Monday, August 16

Posted by Laurel Garver on Monday, August 16, 2010 15 comments
My daughter is home sick today instead of having an outing with her grandparents. I found myself wanting to make her tea, even though she doesn't like it, because it's what my mother did whenever we caught a cold.

Sickness or injury may not be a factor in your work, but I'm realizing it appears frequently in mine. I suspect that "coping with human frailty" might become a theme I continue working through my whole career.

Here are some questions I think through when approaching a character's sickness or injury:

~Is this character a "good patient" or a "bad" one?

~How is his "badness" manifested? Is he whiny, demanding, violent, non-compliant, in denial, depressed?

~How does the character feel about having physical limitations?

~Who is the usual family caregiver? Why?

~What does caregiving and comfort look like for this family?

How have you approached character sickness or injury? Is there any theme that seems to appear repeatedly in your work?


  1. I think even if a character doesn't get sick in the book, this is a good character building exercise. How a person behaves when they are not at their best is highly revealing.

    Good post!

  2. I agree with JEM...and of course, you, Laurel.

    I hope your daughter feels better.


  3. In my middle grade novel two best friends are lost in the mountains. One is a diabetic who has run out of insulin. And they are attacked by a bobcat. I realized that I had Anna talking too much after the attack. So I had to go back in and make changes. I mean, if I was attacked by a bobcat, I don't think I'd feel like talking. So I had the other girl to do most of the dialogue and showed Anna's pain in description and her thoughts.

    This is an excellent post. :)

  4. This comment has been removed by the author.

  5. I hope your daughter feels better. Great post. I will have to try this with my characters. My main MC is more "sick" in the sense of depression. She is a challenging patient for sure.

  6. Hoping for a quick recovery for your daughter. I have an injury in my latest wip. I'll have to check I've got your questions covered!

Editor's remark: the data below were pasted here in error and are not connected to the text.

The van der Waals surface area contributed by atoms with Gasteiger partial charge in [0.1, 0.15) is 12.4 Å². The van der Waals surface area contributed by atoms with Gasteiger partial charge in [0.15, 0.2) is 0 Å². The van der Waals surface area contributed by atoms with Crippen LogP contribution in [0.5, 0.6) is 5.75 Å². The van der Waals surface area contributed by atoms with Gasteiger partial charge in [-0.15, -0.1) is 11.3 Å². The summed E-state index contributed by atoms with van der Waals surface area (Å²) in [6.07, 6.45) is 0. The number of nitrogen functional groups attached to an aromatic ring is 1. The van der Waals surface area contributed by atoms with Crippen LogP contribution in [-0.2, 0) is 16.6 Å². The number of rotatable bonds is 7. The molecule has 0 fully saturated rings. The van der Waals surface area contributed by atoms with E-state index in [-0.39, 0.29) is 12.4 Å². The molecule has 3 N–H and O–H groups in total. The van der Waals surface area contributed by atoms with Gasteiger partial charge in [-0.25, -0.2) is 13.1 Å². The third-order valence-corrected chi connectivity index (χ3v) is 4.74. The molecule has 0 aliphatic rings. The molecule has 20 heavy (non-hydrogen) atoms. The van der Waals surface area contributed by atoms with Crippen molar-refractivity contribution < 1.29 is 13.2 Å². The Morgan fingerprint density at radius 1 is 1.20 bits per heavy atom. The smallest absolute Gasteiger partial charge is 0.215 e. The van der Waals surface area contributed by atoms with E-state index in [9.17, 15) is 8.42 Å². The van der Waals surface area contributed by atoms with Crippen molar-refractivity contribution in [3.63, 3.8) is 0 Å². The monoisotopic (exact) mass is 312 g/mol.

7. In my wip, one MC is not a good patient! She pouts and stomps a bit. The other MC isn't used to the job of caregiver, but he copes :)

  8. JEM: great point. Maybe that's why the injuries keep worming their way into my stories--because those moments of weakness are so revealing.

    Lola: thanks for your thoughts and well wishes.

    Robyn: I have a vet as a CP who questions every medical-related thing in my work, which has forced me to really use my journalism fact-checking skills. Like you, I had a spot where my injured protagonist was too energetic and I had to tone down the action in the scene a lot to make it believable.

  9. Christine: Thanks. Approaching illnesses like depression is an intriguing undertaking. My new project has a depression-prone character who gets injured and has major surgery. He'll be quite the antagonist, I think.

    Elle: hope these questions prove useful as you write your new character.

    Jemi: bad patients can be fun for adding tension to a story. So can inept caregivers. :-)

  10. Excellent questions to ask, and a good way to cause drama and realistic reactions.

  11. Funny, I haven't really written about sick or injured people. It's not something I've ever thought about. Interesting!

  12. Great exercise, one which would do any character good, sick or not!

  13. I write fantasy, and I notice I like to have my characters able to read minds. I don't know, I just think that's so much fun! I've completed two books, and both had at least one mind-reading character. I guess I'd better cut back on that. :)

    I hope your daughter's feeling better!

  14. Mary: Thanks, and I agree of course!

    Talli: I'm sure you have different kinds of plot complications you lean towards. But feel free to toss in a little pneumonia or broken leg to mix things up once in a while. :-)

    Damyanti: great idea--having a sense of what each character is like in vulnerable moments.

    Susan: Interesting. I'm curious to know if there was some life experience that draws you to mind reading. I know my illness and injury motif/theme/trope definitely comes from my life experience.

  15. Hi Laurel! Hope your daughter is feeling better... I just went through an entire week of my kids being sick and it was MISERABLE! Anyway, i read on Rosalyn's blog that you just scrapped the entire middle of your story. How's that going? I totally agree with you that a total rewrite is better than trying to salvage something that isn't working. Good luck!